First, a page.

For those that don’t know, a coyote roller is a 4-foot aluminum roller that is designed to stop animals from scaling the top of a fence. The way that it works is when a coyote or other animal climbs to the top of a fence, the aluminum roller spins when they try and get their footing. When the roller spins they are unable to hold on and harmlessly fall to the ground.
Dogs with poor social skills oftentimes just don’t know better. They will bounce off of everything, jump on everyone, run around like crazy, and investigate everything they can get their paws, snout, and eyes on! These dogs can come from any background, whether a rescue or puppy from a great breeder; if they haven’t had experience in new places and new situations, this can be how they respond. 
Español: evitar que tu perro salte, Deutsch: Einem Hund das Hochspringen abgewöhnen, Português: Fazer um Cão Parar de Pular em Você, Italiano: Far Smettere il Cane di Saltarti Addosso, Русский: отучить собаку напрыгивать на вас, Français: empêcher un chien de sauter, Tiếng Việt: Dạy Chó Ngưng Nhảy lên Người, Bahasa Indonesia: Membuat Anjing Berhenti Melompat, Nederlands: Een hond afleren om tegen mensen op te springen
I remember going to a dog park where a little 4-month-old Boxer puppy ran around jumping on everyone. The dog was not heavy enough to knock most of the adults down. However, it left everyone with muddy pants and the dog was big enough to knock over small children. The owner did nothing to stop the jumping puppy. After all, it was just a small pup. Everyone around her was pretty annoyed at the muddy prints the dog was leaving all over their clothes. That is an owner who will have a problem with her dog jumping on people when it gets older.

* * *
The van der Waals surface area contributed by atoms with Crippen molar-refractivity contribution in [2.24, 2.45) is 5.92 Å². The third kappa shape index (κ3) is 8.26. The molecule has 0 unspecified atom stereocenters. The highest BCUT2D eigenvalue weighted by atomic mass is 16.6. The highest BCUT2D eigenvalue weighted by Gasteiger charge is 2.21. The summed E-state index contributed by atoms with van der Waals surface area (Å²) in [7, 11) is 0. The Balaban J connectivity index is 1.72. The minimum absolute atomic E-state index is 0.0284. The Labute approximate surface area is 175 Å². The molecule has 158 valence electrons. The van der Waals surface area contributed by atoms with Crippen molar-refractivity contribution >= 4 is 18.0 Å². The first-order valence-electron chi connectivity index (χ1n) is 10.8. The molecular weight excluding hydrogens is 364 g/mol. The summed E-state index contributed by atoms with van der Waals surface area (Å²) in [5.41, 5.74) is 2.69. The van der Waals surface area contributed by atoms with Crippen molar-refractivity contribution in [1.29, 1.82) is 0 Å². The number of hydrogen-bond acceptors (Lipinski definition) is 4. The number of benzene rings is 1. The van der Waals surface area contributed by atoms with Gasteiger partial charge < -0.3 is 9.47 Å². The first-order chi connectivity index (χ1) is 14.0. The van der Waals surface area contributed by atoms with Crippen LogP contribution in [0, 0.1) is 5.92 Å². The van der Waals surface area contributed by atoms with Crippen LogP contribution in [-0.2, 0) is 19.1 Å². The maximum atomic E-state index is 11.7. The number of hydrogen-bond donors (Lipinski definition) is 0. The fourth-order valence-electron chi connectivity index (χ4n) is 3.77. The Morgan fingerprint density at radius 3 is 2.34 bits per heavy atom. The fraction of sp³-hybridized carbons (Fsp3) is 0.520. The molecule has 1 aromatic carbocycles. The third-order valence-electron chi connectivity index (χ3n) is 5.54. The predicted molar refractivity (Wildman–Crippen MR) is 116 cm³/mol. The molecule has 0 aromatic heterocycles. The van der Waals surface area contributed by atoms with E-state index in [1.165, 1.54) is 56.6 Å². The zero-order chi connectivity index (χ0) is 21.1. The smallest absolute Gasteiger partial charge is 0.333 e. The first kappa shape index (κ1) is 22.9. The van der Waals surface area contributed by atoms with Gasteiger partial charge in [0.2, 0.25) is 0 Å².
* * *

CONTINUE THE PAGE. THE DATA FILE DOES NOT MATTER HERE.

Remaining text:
3. Because they have been rewarded for this behavior in the past, whether purposely or unknowingly. Some owners may, at one point or another, allowed the dog to jump on them or on their furniture, welcoming their dog's enthusiasm to see them. Other owners inadvertently reward their dogs jumping, simply by doing something good--such as walking or feeding the dog--right after the dog has jumped. Even if they told off the dog for jumping, by providing the dog with a walk or with food, they make the dog connect these positive actions, with a not-so-positive action: jumping! The dog sees thing in a very simple, linear fashion: if he jumps, he'll get to go for a walk--or even better, he'll get fed!
A relatively new invention that will definitely solve this problem is the no jump harness. It works by restricting the movement of the dog’s hind legs so that it can’t jump at all. This should not be a permanent solution but rather something that can be effectively used during training. It should not only stop them from jumping chain link fences, but also from jumping on people and furniture.
Paying attention to a dog only when all four paws are on the floor can work well, if jumping isn’t well entrenched and if everybody who deals with the dog follows the rules. Unfortunately, much of humanity will get busy undermining you. “I don’t mind your puppy jumping up,” they say, while you tear your hair out. Or they get all disciplinarian, maybe kneeing the dog in the chest. That is not only mean but counterproductive, because dogs often respond by trying to appease. Since humans are usually taller than dogs, reaching our muzzles to lick them involves jumping up.
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